Will Retrenchment Make America Great Again?
The words “coherent” and “worldview” don’t often appear in the same sentence when it comes to Donald Trump. (See last March’s interview in The New York Times.) But a recent piece by David Ignatius points out the challenge Trump’s “neo-isolationist views” pose to Hillary Clinton on foreign policy in the 2016 campaign. The normally on-the-mark Ignatius has misunderstood the debate: Donald Trump is not an isolationist, and the Manhattan real estate developer-cum-reality star-cum Republican standard-bearer may (gulp) have a point.
The slogan “Make America Great Again” taps into both the public’s insecurities about America’s status in the world as well as their personal economic maladies. However, Trump’s recent statements do not necessarily make him an isolationist. Second, Trump may be in the early stages of developing a revamped Nixon Doctrine, where America would foster greater burden-sharing with its allies. This is what should be debated in 2016, not a tired rehash of isolationism-versus-engagement.
In the interest of full disclosure, I served as an adviser on foreign policy to the campaigns of Sen. Lindsey Graham and Gov. John Kasich, two public servants who I feel would have made excellent presidents. I was also one of a handful of signatories to a letter to War on the Rocks pointing out the potential disasters Trump would bring to both the Republican Party and America itself.
First, isolationism has been described as “…a policy that never existed in the first place.” It was proponents of internationalism, such as Henry Cabot Lodge, that defeated the Treaty of Versailles on the grounds it did not provide sufficient guarantees to postwar France. Prominent deans of American diplomatic history, from the late William Appleman Williams to Michael Hogan, have shown that the interwar presidents were anything but proponents of Fortress America. Instead, they were at the forefront of the world’s first efforts at arms control and placed America at the center of the Merry-Go-Round system of international finance created after Versailles. (For examples of true isolationism see Tokugawa Japan, Hoxha’s Albania and modern-day North Korea.) Given the malleability of Mr. Trump’s views, he might best be described as a Smoot-Hawley Republican. (Today.)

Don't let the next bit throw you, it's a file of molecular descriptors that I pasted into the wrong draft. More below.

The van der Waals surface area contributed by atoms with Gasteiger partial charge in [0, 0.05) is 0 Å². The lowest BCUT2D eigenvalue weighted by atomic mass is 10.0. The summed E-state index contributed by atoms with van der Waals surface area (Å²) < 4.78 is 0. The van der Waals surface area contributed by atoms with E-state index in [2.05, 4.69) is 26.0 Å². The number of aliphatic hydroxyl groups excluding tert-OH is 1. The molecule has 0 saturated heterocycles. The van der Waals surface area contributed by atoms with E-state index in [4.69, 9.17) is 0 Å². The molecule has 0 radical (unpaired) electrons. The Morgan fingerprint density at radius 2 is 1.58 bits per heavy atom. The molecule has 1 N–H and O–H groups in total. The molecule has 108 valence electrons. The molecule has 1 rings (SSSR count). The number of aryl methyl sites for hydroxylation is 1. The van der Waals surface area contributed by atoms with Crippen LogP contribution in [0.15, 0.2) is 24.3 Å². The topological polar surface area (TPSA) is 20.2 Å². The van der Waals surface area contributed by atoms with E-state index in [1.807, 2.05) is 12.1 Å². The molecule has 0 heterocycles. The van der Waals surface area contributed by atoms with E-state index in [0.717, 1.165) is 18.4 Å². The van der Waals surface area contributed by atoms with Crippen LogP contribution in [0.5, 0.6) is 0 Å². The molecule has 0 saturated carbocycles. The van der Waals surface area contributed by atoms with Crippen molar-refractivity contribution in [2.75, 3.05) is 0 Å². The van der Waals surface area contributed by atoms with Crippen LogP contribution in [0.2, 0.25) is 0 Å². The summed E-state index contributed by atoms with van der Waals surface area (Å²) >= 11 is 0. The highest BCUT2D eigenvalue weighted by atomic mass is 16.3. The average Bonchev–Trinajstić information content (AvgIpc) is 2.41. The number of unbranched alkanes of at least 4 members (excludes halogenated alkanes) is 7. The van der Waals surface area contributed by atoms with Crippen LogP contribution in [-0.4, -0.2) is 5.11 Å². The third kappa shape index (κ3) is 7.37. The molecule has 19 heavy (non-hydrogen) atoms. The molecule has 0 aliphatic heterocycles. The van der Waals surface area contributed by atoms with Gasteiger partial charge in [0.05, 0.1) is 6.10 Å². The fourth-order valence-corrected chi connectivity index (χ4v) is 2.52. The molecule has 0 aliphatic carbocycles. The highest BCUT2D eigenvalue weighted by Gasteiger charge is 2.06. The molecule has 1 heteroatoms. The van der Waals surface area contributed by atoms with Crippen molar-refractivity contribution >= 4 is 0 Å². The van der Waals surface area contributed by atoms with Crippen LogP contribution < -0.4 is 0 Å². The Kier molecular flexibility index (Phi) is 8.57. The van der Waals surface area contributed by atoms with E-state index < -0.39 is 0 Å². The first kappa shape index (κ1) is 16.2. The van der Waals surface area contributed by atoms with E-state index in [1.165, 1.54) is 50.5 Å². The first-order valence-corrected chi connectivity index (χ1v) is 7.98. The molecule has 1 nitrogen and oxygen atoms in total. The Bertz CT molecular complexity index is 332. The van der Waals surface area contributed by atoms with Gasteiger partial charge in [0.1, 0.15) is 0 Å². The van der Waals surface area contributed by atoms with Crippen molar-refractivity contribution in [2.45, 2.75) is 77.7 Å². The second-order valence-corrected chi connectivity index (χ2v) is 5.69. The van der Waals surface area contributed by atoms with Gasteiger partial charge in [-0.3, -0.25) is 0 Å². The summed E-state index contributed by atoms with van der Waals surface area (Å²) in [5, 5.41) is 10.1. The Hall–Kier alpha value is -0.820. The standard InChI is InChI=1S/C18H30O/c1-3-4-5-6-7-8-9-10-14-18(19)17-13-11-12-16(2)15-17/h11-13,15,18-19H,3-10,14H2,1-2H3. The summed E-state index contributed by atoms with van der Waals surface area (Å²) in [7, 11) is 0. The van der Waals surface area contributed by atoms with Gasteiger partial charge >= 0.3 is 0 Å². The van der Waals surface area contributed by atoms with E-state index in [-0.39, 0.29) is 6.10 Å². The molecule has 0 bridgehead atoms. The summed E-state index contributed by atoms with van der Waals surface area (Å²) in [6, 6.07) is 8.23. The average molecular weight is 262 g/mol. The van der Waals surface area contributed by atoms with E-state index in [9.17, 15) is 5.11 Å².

More importantly, Trump’s arguments about burden-sharing among our allies should not be dismissed. The U.S. may be facing what’s known as the “Lippmann Gap”: with overextension and relative decline, the U.S. is opening itself to predation and potential insolvency. When facing the rise of other great powers such as China, a policy of retrenchment makes more sense than more confrontational approaches, such as preventive war.
Retrenchment is defined “as a policy of retracting grand strategic commitments in response to a decline in relative power.” States have a variety of options on the table, from raising taxes and reducing defense spending, cutting their commitments to the periphery, to shifting burdens to allies to avoiding temptations to engage in or escalate disputes. The Nixon administration and its eponymous doctrine allowed America to draw down on its commitments and forced our allies to take up a greater share of their defense burden while honoring our pledge to defend them against the Soviets. The Carter administration drew down the number of American troops along the Demilitarized Zone (DMZ) with North Korea without instigating a Second Korean War.
One study finds that since 1870, fifteen out of eighteen cases of relative decline resulted in retrenchment. In six of the fifteen cases, the states that pursued retrenchment managed a comeback on the international stage.